Here are a few average costs for hiring someone to render the external walls of a property:

House Type Finish Type Avg. Cost Duration
Semi-detached Bungalow Smooth £2000 3-6 days
Detached Bungalow Smooth £2500 4-7 days
Terraced House Smooth £3000 4-7 days
Semi-detached House Smooth £3750 5-8 days
Detached House Smooth £4500 7-10 days
Semi-detached Bungalow Pebble-Dash £2500 4-7 days
Detached Bungalow Pebble-Dash £3000 5-8 days
Terraced House Pebble-Dash £3750 5-8 days
Semi-detached House Pebble-Dash £4500 6-9 days
Detached House Pebble-Dash £5500 8-12 days


Cost Breakdown

Individual costs for hiring a rendering company to fully render a 3 bed semi-detached house with a smooth finish - Total Cost: £3750

10%

Materials
£375

60%

Tradesmen
£2250

30%

Scaffolding
£1125

FAQ's

There are various reasons for rendering your property; including improving the aesthetics, preventing penetrating damp, and improving the thermal performance of the exterior walls. But the number one reason for rendering is to improve the look by brightening up grubby looking walls. While some properties can end up with a natural weathered appearance over the years, others can end up simply looking tired and unattractive from years of exposure, adding a layer of render can completely change the look of the property.

If the bricks are prone to water ingress and penetrating damp issues, then adding a layer of blocks the path of water into the property and prevents this form of damp on older solid brick properties. However, if you have damp issues before rendering, you should always get an expert in to take a look as some times render will not be the best answer. Rendering also will have a slight insulating effect, but if you are concerned about insulation you should really consider having full external insulation applied at the same time to save on labour costs.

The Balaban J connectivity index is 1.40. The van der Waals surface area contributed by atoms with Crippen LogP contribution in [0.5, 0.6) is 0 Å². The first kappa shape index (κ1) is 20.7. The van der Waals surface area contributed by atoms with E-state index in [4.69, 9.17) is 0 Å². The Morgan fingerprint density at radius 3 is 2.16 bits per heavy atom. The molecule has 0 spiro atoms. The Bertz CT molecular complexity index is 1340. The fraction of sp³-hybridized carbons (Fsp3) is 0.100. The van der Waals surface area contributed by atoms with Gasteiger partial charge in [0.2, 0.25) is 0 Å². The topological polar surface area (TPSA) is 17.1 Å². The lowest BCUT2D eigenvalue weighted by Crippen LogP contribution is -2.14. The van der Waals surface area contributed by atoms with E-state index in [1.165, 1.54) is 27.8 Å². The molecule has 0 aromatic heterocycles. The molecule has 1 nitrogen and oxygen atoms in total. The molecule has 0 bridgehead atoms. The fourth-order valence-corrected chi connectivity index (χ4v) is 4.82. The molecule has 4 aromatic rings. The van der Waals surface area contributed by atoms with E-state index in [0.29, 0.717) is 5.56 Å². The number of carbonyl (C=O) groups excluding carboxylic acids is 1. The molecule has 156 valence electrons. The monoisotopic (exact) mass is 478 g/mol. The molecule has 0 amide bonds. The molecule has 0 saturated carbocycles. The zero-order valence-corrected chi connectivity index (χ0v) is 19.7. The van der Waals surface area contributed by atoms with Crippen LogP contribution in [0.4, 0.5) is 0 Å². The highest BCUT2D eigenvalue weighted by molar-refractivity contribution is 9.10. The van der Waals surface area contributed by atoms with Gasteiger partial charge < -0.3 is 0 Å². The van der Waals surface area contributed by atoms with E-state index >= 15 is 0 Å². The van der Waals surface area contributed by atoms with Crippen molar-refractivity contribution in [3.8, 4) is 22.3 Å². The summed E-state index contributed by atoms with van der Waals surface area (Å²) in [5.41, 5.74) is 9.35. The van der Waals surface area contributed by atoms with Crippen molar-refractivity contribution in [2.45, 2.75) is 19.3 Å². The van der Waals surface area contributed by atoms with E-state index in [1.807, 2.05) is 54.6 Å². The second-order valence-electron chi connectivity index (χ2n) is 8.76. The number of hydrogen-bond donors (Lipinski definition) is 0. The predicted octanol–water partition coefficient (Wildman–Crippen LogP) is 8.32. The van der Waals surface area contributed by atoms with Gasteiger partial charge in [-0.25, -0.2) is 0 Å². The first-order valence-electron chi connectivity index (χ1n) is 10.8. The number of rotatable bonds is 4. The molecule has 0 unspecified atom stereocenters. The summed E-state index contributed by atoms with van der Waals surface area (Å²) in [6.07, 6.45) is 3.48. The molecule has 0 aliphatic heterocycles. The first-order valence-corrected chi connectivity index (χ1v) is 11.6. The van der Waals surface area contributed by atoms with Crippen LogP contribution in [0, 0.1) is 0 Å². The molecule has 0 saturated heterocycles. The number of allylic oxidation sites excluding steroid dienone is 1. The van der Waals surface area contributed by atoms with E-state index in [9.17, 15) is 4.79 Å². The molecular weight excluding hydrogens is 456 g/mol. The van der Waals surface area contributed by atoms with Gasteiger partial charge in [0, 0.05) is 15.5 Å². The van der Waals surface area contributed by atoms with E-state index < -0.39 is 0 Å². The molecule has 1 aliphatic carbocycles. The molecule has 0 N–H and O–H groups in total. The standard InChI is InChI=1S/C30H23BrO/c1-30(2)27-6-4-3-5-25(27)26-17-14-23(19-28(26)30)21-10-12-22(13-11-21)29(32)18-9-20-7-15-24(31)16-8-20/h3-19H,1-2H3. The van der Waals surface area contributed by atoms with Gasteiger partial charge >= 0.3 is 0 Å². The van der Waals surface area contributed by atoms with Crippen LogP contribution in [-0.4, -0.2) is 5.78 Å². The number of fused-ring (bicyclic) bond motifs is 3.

Getting the right type of render is an important consideration as each type of render has different properties. The three main types of render are Acrylic, Mineral and Silicon. Acrylic is the cheapest but is not breathable, Mineral is very tough and hard wearing, while somewhat breathable, whereas Silicone Silicate is the most expensive but is self-cleaning and breathable, though it does have to be installed in the summer as it needs warmer temperatures to dry properly.
With rendering you are looking at a considerable cost, so it’s not going to be worth it for everyone. Think carefully about the type of render you need and why you want to render in the first place, you especially need to consider whether you want to insulate at the same time. Take into account render is an investment that is going to be on your wall for many years will be costly to remove or replace. You are unlikely to recoup the cost of rendering in a future house sale for example, though a nice coat of exterior render can make your home more attractive and perhaps easier to sell, it does not do much for the resale value. However, if your home is suffering from penetrating damp and a surveyor has recommended rendering, then it obviously needs to be done, in the long run not solving the penetrating damp issues will likely cost even more!